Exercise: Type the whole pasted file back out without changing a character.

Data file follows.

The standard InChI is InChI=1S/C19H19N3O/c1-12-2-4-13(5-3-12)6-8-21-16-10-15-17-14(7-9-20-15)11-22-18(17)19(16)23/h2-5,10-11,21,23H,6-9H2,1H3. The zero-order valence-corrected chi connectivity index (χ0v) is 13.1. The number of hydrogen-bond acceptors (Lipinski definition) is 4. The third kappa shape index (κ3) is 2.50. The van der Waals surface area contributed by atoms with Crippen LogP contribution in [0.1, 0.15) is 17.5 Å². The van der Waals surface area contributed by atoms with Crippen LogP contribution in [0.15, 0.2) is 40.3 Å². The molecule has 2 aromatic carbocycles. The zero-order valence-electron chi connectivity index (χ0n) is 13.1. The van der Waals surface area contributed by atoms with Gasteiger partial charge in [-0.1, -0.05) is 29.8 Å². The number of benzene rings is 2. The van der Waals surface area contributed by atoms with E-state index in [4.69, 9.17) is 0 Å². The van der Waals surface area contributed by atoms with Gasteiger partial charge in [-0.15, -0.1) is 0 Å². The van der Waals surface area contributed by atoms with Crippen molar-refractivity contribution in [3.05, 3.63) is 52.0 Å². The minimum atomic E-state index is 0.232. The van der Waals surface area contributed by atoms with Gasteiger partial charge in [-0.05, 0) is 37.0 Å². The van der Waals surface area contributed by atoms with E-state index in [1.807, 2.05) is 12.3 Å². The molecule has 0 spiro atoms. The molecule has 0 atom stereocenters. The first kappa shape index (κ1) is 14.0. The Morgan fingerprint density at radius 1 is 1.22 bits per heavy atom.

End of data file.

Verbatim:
The standard InChI is InChI=1S/C19H19N3O/c1-12-2-4-13(5-3-12)6-8-21-16-10-15-17-14(7-9-20-15)11-22-18(17)19(16)23/h2-5,10-11,21,23H,6-9H2,1H3. The zero-order valence-corrected chi connectivity index (χ0v) is 13.1. The number of hydrogen-bond acceptors (Lipinski definition) is 4. The third kappa shape index (κ3) is 2.50. The van der Waals surface area contributed by atoms with Crippen LogP contribution in [0.1, 0.15) is 17.5 Å². The van der Waals surface area contributed by atoms with Crippen LogP contribution in [0.15, 0.2) is 40.3 Å². The molecule has 2 aromatic carbocycles. The zero-order valence-electron chi connectivity index (χ0n) is 13.1. The van der Waals surface area contributed by atoms with Gasteiger partial charge in [-0.1, -0.05) is 29.8 Å². The number of benzene rings is 2. The van der Waals surface area contributed by atoms with E-state index in [4.69, 9.17) is 0 Å². The van der Waals surface area contributed by atoms with Gasteiger partial charge in [-0.15, -0.1) is 0 Å². The van der Waals surface area contributed by atoms with Crippen molar-refractivity contribution in [3.05, 3.63) is 52.0 Å². The minimum atomic E-state index is 0.232. The van der Waals surface area contributed by atoms with Gasteiger partial charge in [-0.05, 0) is 37.0 Å². The van der Waals surface area contributed by atoms with E-state index in [1.807, 2.05) is 12.3 Å². The molecule has 0 spiro atoms. The molecule has 0 atom stereocenters. The first kappa shape index (κ1) is 14.0. The Morgan fingerprint density at radius 1 is 1.22 bits per heavy atom.